Tips for Charitable Giving

Give strategically to maximize your philanthropic impact.

Create a mission statement

Before you give, think about what you want your gift to accomplish. Identify the causes you care most about and research to find the best charities carrying out that type of work. Taking the time to plan and create a strategic approach to will give you the biggest philanthropic bang for your charitable buck.

Research your options

Look up the charity or charities you’re thinking about supporting—Charity Navigator, Guidestar and BBB Wise Giving Alliance are useful resources for donors who want to research charities. Don’t be afraid to call the charity directly and ask questions about their programs and how your money will be spent. Legitimate organizations will be happy to speak to potential new donors.

Make your plan

Decide how much you can give through the year and stick to your budget. To make the biggest impact, give bigger gifts to fewer organizations and stick with the same organizations for the long haul. If you continue to give to the same charity year after year, your donations will provide a consistent funding source that lets the charity focus more on programming than fundraising.

About Individual and Family Philanthropy Options
  • Americans gave $410.02 billion in 2017. This reflects a 5.2% increase from 2016. [1]
  • Corporate giving in 2017 increased to $20.77 billion—an 8.0% increase from 2016. [1]
  • Foundation giving in 2017 increased to $66.90 billion—a 6.0% increase from 2016. [1]
  • In 2017, the largest source of charitable giving came from individuals at $286.65 billion, or 70% of total giving; followed by foundations ($66.90 billion/16%), bequests ($35.70 billion/9%), and corporations ($20.77 billion/5%). [1]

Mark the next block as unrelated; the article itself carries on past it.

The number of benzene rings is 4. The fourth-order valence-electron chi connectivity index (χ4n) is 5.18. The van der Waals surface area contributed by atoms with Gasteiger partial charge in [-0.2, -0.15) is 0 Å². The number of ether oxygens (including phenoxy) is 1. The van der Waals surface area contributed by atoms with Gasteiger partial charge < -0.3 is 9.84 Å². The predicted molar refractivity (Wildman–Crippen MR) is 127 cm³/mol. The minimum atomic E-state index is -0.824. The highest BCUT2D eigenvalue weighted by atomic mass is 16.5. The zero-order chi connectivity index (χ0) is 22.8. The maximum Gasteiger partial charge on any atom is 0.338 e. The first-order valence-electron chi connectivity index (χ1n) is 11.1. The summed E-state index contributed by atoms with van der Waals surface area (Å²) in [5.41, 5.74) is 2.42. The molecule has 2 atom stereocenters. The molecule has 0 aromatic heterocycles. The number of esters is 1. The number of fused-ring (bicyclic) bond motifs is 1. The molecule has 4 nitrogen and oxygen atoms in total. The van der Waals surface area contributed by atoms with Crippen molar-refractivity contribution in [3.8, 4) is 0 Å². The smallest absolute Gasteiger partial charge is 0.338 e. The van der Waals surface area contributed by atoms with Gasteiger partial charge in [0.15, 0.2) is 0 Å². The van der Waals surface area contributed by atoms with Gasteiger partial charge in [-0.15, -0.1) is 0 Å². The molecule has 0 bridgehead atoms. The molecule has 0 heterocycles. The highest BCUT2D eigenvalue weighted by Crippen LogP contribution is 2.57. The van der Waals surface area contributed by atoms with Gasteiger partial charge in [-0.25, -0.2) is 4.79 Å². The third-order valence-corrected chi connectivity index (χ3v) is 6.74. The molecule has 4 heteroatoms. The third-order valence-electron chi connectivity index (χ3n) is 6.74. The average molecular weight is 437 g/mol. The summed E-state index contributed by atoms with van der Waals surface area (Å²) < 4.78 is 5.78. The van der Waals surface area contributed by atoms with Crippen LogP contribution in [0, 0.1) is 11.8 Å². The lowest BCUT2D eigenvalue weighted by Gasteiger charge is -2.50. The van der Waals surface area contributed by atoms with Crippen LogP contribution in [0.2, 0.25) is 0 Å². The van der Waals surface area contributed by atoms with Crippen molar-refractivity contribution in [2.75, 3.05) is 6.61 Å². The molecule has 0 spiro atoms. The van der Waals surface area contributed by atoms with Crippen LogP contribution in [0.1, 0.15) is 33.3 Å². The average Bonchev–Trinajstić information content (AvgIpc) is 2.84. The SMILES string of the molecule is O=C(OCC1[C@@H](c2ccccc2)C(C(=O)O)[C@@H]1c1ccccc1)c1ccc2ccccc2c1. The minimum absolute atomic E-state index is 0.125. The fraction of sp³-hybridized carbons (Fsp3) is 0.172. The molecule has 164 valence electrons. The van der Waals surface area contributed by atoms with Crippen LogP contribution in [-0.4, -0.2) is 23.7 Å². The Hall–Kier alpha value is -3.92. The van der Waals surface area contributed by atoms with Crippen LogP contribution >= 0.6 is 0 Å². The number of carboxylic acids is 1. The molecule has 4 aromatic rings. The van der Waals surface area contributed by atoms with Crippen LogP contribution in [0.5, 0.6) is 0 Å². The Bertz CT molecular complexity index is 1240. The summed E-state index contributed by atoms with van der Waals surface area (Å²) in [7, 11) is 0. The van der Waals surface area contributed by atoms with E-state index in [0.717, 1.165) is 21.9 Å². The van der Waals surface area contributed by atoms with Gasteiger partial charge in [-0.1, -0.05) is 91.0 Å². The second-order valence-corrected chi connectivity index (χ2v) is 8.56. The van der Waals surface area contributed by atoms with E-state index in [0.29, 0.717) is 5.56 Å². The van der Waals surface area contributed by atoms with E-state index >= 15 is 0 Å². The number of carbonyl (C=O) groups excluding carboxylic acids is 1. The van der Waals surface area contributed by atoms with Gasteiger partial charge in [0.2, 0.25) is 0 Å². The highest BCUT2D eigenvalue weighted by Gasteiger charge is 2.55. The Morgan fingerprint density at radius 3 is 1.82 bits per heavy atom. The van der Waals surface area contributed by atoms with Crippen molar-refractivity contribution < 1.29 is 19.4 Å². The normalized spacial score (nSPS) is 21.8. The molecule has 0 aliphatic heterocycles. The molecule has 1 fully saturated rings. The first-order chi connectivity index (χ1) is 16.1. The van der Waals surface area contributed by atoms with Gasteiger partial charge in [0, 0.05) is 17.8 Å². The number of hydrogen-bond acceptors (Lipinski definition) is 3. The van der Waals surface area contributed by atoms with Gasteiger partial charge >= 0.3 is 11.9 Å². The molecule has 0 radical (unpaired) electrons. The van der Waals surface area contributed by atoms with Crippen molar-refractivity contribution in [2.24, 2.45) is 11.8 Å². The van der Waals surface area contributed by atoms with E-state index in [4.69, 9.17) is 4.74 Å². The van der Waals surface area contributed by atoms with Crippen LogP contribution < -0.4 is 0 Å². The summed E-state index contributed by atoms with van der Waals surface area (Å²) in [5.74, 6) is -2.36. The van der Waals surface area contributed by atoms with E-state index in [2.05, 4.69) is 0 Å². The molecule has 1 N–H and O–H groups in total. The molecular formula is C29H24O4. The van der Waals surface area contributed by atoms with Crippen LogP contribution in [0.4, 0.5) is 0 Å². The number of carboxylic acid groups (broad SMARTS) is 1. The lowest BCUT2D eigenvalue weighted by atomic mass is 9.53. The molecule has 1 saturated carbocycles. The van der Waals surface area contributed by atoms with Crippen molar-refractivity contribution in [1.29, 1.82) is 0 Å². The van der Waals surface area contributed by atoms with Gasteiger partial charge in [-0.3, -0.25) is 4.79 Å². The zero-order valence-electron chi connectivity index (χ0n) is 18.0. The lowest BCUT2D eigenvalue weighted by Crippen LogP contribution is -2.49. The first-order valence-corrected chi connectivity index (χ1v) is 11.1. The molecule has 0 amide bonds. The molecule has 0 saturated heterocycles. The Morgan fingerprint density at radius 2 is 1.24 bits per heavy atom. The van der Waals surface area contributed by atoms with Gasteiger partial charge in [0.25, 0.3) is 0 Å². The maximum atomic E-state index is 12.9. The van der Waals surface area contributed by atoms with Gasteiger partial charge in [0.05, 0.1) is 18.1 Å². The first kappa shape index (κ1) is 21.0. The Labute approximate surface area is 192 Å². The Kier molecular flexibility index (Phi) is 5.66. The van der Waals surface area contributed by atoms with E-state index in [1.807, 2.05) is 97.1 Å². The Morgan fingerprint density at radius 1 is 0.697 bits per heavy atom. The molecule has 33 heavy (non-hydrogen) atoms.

• In 2017, the majority of charitable dollars went to religion (31%), education (14%), human services (12%), grantmaking foundations (11%), and health (9%). [1]
  • Arts organizations experienced the largest giving increase in 2017, receiving 8.7% more than the previous year. [1]
  • Charitable giving accounted for 2.1% of gross domestic product in 2016. [1]
  • Historically, charitable giving rises about one-third as fast as the stock market. [2]
  • Approximately 91% of high net worth households give to charity. [3]
  • On average, high net worth donors gave $25,509 to charity in 2015. By comparison, general population households gave $2,520 on average. [3]
Charitable Organizations
  • In May 2015, there were approximately 1,521,052 charitable organizations in the United States. [4]
  • There are an estimated 316,532 congregations in the United States in May 2015. [4]
  • Sources of revenue for tax-exempt organizations in 2012 were program service revenues, including government contracts and fees (73%), contributions, gifts, & government grants (21%) and lastly, dues, special event income, rental income and net sales from goods (6%). [4]
  • Approximately 63 million Americans — 25 percent of the adult population — volunteer their time, talents, and energy to making a difference. [5]
  • The 2016 national value of volunteer time is $24.14 per hour. In other words, Americans contribute $193 billion of their time to our communities. [5]
  • The top four national volunteer activities are food collection or distribution (24.2%), fundraising or selling items to raise money (23.9%), general labor or transportation (18.8%), and tutoring or teaching (17.9%). [6]
  • The top four volunteer areas are for religious (34.1%), educational (26%), social service (14.9%), and health (7.3%) organizations. [6]
Donor-Advised Funds
  • There were 284,965 donor-advised fund accounts in 2016. [7]
  • Donor-advised funds held $85.15 billion in assets in 2016. [7]
  • Annual contributions into donor-advised funds were $23.27 billion in 2016. [7]
  • Donors recommended grants from donor-advised funds totaling $15.75 billion to charities in 2016. [7]
  • Average donor-advised fund account size was $298,809 in 2016. [7]
  1. Giving USA 2018
  2. The Foundation Center
  3. The 2016 U.S. Trust Study of High Net Worth Philanthropy conducted in partnership with the Indiana University Lilly School of Philanthropy
  4. The Urban Institute
  5. Independent Sector
  6. The Corporation for National and Community Service
  7. National Philanthropic Trust – Donor Advised Fund Report 2017
Best Practices for Charitable Giving